As the junior resident on my surgical team, I am often the bearer of everything related to the inpatient floors, which includes much bad news and a number of messages that are not taken to kindly.
I do what I can to manage things on my own, but often times, I get sent on little missions (or big missions) from the staff or seniors to ask for scans, sort out orders and do all sorts of other things. That is my job. That is how I learn about how to manage the more complicated things.
Sometimes, though I get sent to ask for things that are a touch on the outlandish side. Or difficult to do. Or just plain disliked. And then I am the one who gets to hear and bear the brunt of the reaction.
Take today, for instance. I was told to go order a CT scan for my septic post-op patient with a known history of Crohn’s. Seems simple enough. Problem was, this patient already had 2 CTs in the last month (and one was only a few days ago). The team agreed it was a tough call, but we just had to be sure there was nothing there we needed to drain or operate on. I, of course, got to go to radiology to ask for the scan. And of course, they didn’t want to do it. Because the interval was so short. And the indications, though good, were limited, as the patient has had so many prior surgeries and had identified potential sources of infection on the last scan (fistulae and such from underlying disease). I got a lecture explaining radiation risks, and resources and the effective use of scans. I know these things. But, I was stuck. I already had questioned it. And it didn’t work out. In the end, I had to get my senior to talk to radiology. The scan did get done. It didn’t show anything.
In another instance, I was told that another unstable patient did not need to be transferred to intensive care unless vitals did x, y and z. I did agree with this, it only made sense. They were stable, but happened to have a giant clot in an extremity and a tiny one in a lung. I had the misfortune of reporting this to the unit staff. They are extremely experienced and very helpful 9 times out of 10. But this time, they were extremely busy and pushing for me to get the patient transferred. I couldn’t do that. It wasn’t my place. And it wasn’t necessary. I heard the brunt of the complaints. And I heard them discussing it (and me) in the next room.
Then, there are the really not warranted reactions (at least not on the grounds of my action alone). The people who flip out at me for coming to assess them on morning rounds, for instance. Or the resident that gets angry when they get paged for a reasonable consult.
Yes, there may be other things going on to cause their reactions. But that still doesn’t make it a completely acceptable way to respond to others.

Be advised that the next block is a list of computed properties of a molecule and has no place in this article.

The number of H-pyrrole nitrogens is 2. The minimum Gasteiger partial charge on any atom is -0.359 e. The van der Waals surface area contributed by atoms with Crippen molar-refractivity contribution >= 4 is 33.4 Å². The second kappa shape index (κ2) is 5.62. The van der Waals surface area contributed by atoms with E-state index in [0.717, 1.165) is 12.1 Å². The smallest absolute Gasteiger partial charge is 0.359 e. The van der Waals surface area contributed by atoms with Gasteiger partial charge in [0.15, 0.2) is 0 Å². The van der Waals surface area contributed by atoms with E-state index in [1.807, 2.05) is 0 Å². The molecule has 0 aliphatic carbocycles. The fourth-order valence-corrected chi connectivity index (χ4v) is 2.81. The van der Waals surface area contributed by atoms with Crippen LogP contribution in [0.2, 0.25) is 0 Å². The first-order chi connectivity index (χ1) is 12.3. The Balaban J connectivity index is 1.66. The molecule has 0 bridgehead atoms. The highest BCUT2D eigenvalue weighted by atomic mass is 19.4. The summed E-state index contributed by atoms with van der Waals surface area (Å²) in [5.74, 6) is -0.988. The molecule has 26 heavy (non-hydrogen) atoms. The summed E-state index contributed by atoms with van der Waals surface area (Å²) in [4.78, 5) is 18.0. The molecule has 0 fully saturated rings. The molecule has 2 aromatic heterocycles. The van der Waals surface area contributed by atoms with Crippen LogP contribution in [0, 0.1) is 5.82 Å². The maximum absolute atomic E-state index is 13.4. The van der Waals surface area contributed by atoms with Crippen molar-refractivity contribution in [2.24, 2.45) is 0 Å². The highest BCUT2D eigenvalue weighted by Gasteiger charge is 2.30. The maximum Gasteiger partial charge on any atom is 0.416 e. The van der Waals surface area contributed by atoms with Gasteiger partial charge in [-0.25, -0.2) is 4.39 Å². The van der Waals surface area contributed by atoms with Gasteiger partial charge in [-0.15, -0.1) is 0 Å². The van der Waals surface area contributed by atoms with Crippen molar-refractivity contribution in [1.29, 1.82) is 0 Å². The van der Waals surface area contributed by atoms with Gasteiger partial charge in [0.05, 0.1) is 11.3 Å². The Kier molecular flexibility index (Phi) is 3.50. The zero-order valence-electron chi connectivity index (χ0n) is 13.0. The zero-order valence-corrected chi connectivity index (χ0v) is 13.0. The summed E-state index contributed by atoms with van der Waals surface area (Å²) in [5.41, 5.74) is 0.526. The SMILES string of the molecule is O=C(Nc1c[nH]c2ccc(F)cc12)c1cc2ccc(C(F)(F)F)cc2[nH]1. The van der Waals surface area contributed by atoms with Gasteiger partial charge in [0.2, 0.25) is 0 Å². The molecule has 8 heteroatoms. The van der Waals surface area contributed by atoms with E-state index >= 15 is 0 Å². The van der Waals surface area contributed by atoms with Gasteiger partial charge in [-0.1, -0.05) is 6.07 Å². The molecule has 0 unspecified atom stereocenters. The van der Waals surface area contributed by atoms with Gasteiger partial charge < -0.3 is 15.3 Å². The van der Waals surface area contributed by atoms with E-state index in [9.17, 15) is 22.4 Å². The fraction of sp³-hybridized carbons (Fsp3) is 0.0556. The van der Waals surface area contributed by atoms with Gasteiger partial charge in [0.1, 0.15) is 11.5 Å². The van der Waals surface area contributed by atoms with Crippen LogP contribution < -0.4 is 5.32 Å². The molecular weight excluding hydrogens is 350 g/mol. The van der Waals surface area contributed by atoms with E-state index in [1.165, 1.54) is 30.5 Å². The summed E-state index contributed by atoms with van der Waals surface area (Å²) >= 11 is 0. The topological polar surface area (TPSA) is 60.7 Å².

I understand that the natural human reaction in upsetting circumstances is to vent or get angry. And I understand that I am still learning and sometimes do some REALLY stupid things (take when I cancelled and reordered different doses of the same med three times between discussions with the team and then pharmacy and then nursing). I get frustrated with me too. And that is a way of learning.
But sometimes, I have to do things, not because I want to or even because I think it is best, but because it is what I am being required to do (whether it be for medical/legal or team hierarchy reasons). I appreciate the learning opportunities and hearing opinions, but there is no good reason to shoot the messenger. Even if she is the easiest target and the one who appears most at fault.
These experiences will help me as things move on. I will remember and maybe make different choices. And maybe stand up for what I know and believe to be right or true a bit more. But also, I will try to not create situations in which other people will want to shoot the messenger unnecessarily. And maybe I will not shoot the messenger so much myself. Because some of these behaviors are a cycle, not just learning or human frustration. By stopping the cycle, maybe I will save someone the angst of being talked to for things they can’t change.
Sometimes, people have good reasons for doing things you see as wrong or stupid. Your reaction may be warranted. In fact, in my first two examples, the reactions were, at least somewhat warranted. There were things that could have been changed to make things make more sense and the actions may not have been the best. I get that. Sometimes, you have to tell someone and get upset.
But, sometimes, more thought needs to go into who and why things are happening. And who or why to be angry.
I guess it all comes down to not shooting the messenger. Unless, of course, they are the source of the message that could otherwise be improved.